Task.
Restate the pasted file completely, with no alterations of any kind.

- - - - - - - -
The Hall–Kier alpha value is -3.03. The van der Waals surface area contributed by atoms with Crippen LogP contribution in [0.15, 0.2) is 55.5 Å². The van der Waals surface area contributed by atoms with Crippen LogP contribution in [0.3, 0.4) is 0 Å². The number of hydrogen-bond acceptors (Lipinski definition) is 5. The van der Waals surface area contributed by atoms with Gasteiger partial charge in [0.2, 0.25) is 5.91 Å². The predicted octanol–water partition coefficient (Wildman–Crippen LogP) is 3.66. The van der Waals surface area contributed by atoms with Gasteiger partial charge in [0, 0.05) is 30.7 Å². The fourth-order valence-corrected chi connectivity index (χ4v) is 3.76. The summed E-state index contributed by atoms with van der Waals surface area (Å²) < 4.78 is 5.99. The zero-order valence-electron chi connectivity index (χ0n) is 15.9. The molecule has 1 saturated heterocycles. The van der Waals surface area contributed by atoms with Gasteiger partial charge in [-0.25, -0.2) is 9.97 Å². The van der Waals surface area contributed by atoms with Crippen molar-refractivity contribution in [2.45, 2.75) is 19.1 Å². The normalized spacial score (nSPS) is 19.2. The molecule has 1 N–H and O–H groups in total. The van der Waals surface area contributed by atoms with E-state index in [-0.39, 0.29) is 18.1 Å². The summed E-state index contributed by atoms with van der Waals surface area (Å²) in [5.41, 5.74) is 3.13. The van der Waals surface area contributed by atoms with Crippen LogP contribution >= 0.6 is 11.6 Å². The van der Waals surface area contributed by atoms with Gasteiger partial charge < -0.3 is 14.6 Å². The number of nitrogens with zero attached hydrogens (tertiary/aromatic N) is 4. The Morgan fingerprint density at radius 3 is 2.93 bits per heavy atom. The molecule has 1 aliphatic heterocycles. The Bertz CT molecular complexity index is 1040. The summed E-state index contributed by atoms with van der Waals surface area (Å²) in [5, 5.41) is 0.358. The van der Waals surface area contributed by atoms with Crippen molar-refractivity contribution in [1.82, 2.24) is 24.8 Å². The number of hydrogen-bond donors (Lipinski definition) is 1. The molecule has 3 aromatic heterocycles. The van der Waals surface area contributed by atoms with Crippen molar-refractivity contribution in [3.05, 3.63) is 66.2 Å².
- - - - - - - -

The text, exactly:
The Hall–Kier alpha value is -3.03. The van der Waals surface area contributed by atoms with Crippen LogP contribution in [0.15, 0.2) is 55.5 Å². The van der Waals surface area contributed by atoms with Crippen LogP contribution in [0.3, 0.4) is 0 Å². The number of hydrogen-bond acceptors (Lipinski definition) is 5. The van der Waals surface area contributed by atoms with Gasteiger partial charge in [0.2, 0.25) is 5.91 Å². The predicted octanol–water partition coefficient (Wildman–Crippen LogP) is 3.66. The van der Waals surface area contributed by atoms with Gasteiger partial charge in [0, 0.05) is 30.7 Å². The fourth-order valence-corrected chi connectivity index (χ4v) is 3.76. The summed E-state index contributed by atoms with van der Waals surface area (Å²) < 4.78 is 5.99. The zero-order valence-electron chi connectivity index (χ0n) is 15.9. The molecule has 1 saturated heterocycles. The van der Waals surface area contributed by atoms with Gasteiger partial charge in [-0.25, -0.2) is 9.97 Å². The van der Waals surface area contributed by atoms with Crippen molar-refractivity contribution in [2.45, 2.75) is 19.1 Å². The normalized spacial score (nSPS) is 19.2. The molecule has 1 N–H and O–H groups in total. The van der Waals surface area contributed by atoms with E-state index in [-0.39, 0.29) is 18.1 Å². The summed E-state index contributed by atoms with van der Waals surface area (Å²) in [5.41, 5.74) is 3.13. The van der Waals surface area contributed by atoms with Crippen LogP contribution >= 0.6 is 11.6 Å². The van der Waals surface area contributed by atoms with Gasteiger partial charge < -0.3 is 14.6 Å². The number of nitrogens with zero attached hydrogens (tertiary/aromatic N) is 4. The Morgan fingerprint density at radius 3 is 2.93 bits per heavy atom. The molecule has 1 aliphatic heterocycles. The Bertz CT molecular complexity index is 1040. The summed E-state index contributed by atoms with van der Waals surface area (Å²) in [5, 5.41) is 0.358. The van der Waals surface area contributed by atoms with Crippen molar-refractivity contribution in [1.82, 2.24) is 24.8 Å². The number of hydrogen-bond donors (Lipinski definition) is 1. The molecule has 3 aromatic heterocycles. The van der Waals surface area contributed by atoms with Crippen molar-refractivity contribution in [3.05, 3.63) is 66.2 Å².